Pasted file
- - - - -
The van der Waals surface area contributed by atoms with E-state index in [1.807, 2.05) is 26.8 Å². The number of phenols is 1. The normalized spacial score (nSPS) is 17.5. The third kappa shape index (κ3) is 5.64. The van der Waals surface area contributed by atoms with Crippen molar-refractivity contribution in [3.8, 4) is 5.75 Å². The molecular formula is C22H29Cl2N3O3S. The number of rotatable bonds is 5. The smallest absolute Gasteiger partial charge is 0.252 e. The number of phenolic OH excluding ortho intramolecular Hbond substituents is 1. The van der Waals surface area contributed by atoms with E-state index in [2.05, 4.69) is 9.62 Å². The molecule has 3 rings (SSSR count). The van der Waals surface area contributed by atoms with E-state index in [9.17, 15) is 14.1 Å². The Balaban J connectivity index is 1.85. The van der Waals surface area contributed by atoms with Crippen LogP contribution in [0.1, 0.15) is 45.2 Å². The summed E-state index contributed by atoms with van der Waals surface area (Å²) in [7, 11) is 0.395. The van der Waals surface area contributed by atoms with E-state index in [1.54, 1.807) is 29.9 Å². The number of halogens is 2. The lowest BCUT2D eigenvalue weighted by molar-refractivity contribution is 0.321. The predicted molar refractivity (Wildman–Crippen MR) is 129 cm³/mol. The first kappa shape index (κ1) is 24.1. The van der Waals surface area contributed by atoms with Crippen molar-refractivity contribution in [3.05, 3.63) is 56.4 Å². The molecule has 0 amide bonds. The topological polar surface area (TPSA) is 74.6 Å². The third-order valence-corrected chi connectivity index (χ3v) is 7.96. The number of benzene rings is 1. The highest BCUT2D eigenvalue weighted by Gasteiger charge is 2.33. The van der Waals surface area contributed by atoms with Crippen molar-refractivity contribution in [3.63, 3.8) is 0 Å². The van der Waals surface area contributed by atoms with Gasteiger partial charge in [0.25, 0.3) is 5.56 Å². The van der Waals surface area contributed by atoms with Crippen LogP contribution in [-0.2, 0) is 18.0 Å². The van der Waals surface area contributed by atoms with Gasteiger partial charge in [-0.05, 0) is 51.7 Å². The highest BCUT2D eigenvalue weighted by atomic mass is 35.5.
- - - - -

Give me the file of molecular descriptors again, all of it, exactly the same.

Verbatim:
The van der Waals surface area contributed by atoms with E-state index in [1.807, 2.05) is 26.8 Å². The number of phenols is 1. The normalized spacial score (nSPS) is 17.5. The third kappa shape index (κ3) is 5.64. The van der Waals surface area contributed by atoms with Crippen molar-refractivity contribution in [3.8, 4) is 5.75 Å². The molecular formula is C22H29Cl2N3O3S. The number of rotatable bonds is 5. The smallest absolute Gasteiger partial charge is 0.252 e. The number of phenolic OH excluding ortho intramolecular Hbond substituents is 1. The van der Waals surface area contributed by atoms with E-state index in [2.05, 4.69) is 9.62 Å². The molecule has 3 rings (SSSR count). The van der Waals surface area contributed by atoms with E-state index in [9.17, 15) is 14.1 Å². The Balaban J connectivity index is 1.85. The van der Waals surface area contributed by atoms with Crippen LogP contribution in [0.1, 0.15) is 45.2 Å². The summed E-state index contributed by atoms with van der Waals surface area (Å²) in [7, 11) is 0.395. The van der Waals surface area contributed by atoms with E-state index in [1.54, 1.807) is 29.9 Å². The number of halogens is 2. The lowest BCUT2D eigenvalue weighted by molar-refractivity contribution is 0.321. The predicted molar refractivity (Wildman–Crippen MR) is 129 cm³/mol. The first kappa shape index (κ1) is 24.1. The van der Waals surface area contributed by atoms with Crippen molar-refractivity contribution in [3.05, 3.63) is 56.4 Å². The molecule has 0 amide bonds. The topological polar surface area (TPSA) is 74.6 Å². The third-order valence-corrected chi connectivity index (χ3v) is 7.96. The number of benzene rings is 1. The highest BCUT2D eigenvalue weighted by Gasteiger charge is 2.33. The van der Waals surface area contributed by atoms with Crippen molar-refractivity contribution in [3.63, 3.8) is 0 Å². The van der Waals surface area contributed by atoms with Gasteiger partial charge in [0.25, 0.3) is 5.56 Å². The van der Waals surface area contributed by atoms with Crippen LogP contribution in [-0.2, 0) is 18.0 Å². The van der Waals surface area contributed by atoms with Gasteiger partial charge in [-0.05, 0) is 51.7 Å². The highest BCUT2D eigenvalue weighted by atomic mass is 35.5.